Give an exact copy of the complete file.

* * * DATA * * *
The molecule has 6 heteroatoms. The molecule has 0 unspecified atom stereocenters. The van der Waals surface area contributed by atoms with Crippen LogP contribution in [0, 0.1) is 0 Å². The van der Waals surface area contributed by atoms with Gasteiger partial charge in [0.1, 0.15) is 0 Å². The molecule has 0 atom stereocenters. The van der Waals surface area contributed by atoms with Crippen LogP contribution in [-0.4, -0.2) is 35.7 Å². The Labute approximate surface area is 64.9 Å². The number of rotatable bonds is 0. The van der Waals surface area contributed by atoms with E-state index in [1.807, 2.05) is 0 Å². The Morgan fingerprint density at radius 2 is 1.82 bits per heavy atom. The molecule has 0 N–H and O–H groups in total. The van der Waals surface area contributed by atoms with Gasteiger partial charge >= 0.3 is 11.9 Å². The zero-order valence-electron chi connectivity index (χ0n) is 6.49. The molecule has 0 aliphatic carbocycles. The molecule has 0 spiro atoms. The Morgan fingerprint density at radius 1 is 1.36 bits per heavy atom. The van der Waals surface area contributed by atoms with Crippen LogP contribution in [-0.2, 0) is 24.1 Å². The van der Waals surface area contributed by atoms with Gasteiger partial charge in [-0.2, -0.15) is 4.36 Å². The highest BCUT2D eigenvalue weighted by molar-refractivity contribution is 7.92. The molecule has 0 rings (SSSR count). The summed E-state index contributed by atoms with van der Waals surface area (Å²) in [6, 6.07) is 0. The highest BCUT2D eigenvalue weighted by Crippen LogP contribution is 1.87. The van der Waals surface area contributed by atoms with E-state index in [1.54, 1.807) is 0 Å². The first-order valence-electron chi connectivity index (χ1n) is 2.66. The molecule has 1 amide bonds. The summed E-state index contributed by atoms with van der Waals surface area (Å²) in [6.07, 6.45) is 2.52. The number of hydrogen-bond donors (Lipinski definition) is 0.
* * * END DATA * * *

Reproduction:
The molecule has 6 heteroatoms. The molecule has 0 unspecified atom stereocenters. The van der Waals surface area contributed by atoms with Crippen LogP contribution in [0, 0.1) is 0 Å². The van der Waals surface area contributed by atoms with Gasteiger partial charge in [0.1, 0.15) is 0 Å². The molecule has 0 atom stereocenters. The van der Waals surface area contributed by atoms with Crippen LogP contribution in [-0.4, -0.2) is 35.7 Å². The Labute approximate surface area is 64.9 Å². The number of rotatable bonds is 0. The van der Waals surface area contributed by atoms with E-state index in [1.807, 2.05) is 0 Å². The Morgan fingerprint density at radius 2 is 1.82 bits per heavy atom. The molecule has 0 N–H and O–H groups in total. The van der Waals surface area contributed by atoms with Gasteiger partial charge >= 0.3 is 11.9 Å². The zero-order valence-electron chi connectivity index (χ0n) is 6.49. The molecule has 0 aliphatic carbocycles. The molecule has 0 spiro atoms. The Morgan fingerprint density at radius 1 is 1.36 bits per heavy atom. The van der Waals surface area contributed by atoms with Crippen LogP contribution in [-0.2, 0) is 24.1 Å². The van der Waals surface area contributed by atoms with Gasteiger partial charge in [-0.2, -0.15) is 4.36 Å². The highest BCUT2D eigenvalue weighted by molar-refractivity contribution is 7.92. The molecule has 0 rings (SSSR count). The summed E-state index contributed by atoms with van der Waals surface area (Å²) in [6, 6.07) is 0. The highest BCUT2D eigenvalue weighted by Crippen LogP contribution is 1.87. The van der Waals surface area contributed by atoms with E-state index in [1.54, 1.807) is 0 Å². The first-order valence-electron chi connectivity index (χ1n) is 2.66. The molecule has 1 amide bonds. The summed E-state index contributed by atoms with van der Waals surface area (Å²) in [6.07, 6.45) is 2.52. The number of hydrogen-bond donors (Lipinski definition) is 0.